The King Rail was first described in 1834 by the preeminent ornithologist and artist John James Audubon. This largest North American rail species is about the size of a chicken and is sometimes locally called the “Marsh Hen.”
Unlike smaller nocturnal relatives, including theBlack Rail, the King Rail is active during the day. Much of the bird’s time is spent behind dense cover, but lucky viewers might spot one stalking along the marsh edge. While not often seen, this species is frequently heard.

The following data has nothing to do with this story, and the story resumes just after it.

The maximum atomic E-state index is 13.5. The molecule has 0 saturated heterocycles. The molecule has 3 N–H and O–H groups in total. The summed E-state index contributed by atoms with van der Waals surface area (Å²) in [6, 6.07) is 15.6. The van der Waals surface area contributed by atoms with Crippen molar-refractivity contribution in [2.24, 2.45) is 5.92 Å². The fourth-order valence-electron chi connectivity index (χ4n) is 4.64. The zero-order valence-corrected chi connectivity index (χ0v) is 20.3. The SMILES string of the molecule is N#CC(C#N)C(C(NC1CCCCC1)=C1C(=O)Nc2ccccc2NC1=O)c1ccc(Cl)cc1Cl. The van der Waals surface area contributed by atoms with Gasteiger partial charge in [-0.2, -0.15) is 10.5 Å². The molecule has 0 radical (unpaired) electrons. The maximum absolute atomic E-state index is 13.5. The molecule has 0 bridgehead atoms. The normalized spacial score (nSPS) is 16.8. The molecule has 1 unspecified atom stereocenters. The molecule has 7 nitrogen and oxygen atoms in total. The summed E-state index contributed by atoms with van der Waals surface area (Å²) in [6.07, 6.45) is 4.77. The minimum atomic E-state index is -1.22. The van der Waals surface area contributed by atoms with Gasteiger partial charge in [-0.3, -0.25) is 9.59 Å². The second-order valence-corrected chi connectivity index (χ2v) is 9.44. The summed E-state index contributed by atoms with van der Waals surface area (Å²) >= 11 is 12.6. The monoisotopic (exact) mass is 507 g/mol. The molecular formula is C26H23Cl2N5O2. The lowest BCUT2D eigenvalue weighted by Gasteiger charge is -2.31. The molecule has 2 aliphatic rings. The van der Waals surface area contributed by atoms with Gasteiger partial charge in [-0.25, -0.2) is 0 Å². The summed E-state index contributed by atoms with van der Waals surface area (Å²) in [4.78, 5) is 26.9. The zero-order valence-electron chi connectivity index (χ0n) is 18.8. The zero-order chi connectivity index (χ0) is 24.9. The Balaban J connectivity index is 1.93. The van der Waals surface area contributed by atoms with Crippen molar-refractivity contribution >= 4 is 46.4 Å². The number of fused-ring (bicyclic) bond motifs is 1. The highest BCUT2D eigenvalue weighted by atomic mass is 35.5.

This species nests in freshwater and brackish wetlands along the Atlantic coastal plain, around the Mississippi River and Great Lakes, including in southern Ontario, and in scattered inland wetlands elsewhere in the East. Birds nesting in the Southeast are permanent residents, while more northerly nesters migrate, wintering in the southern United States and Mexico.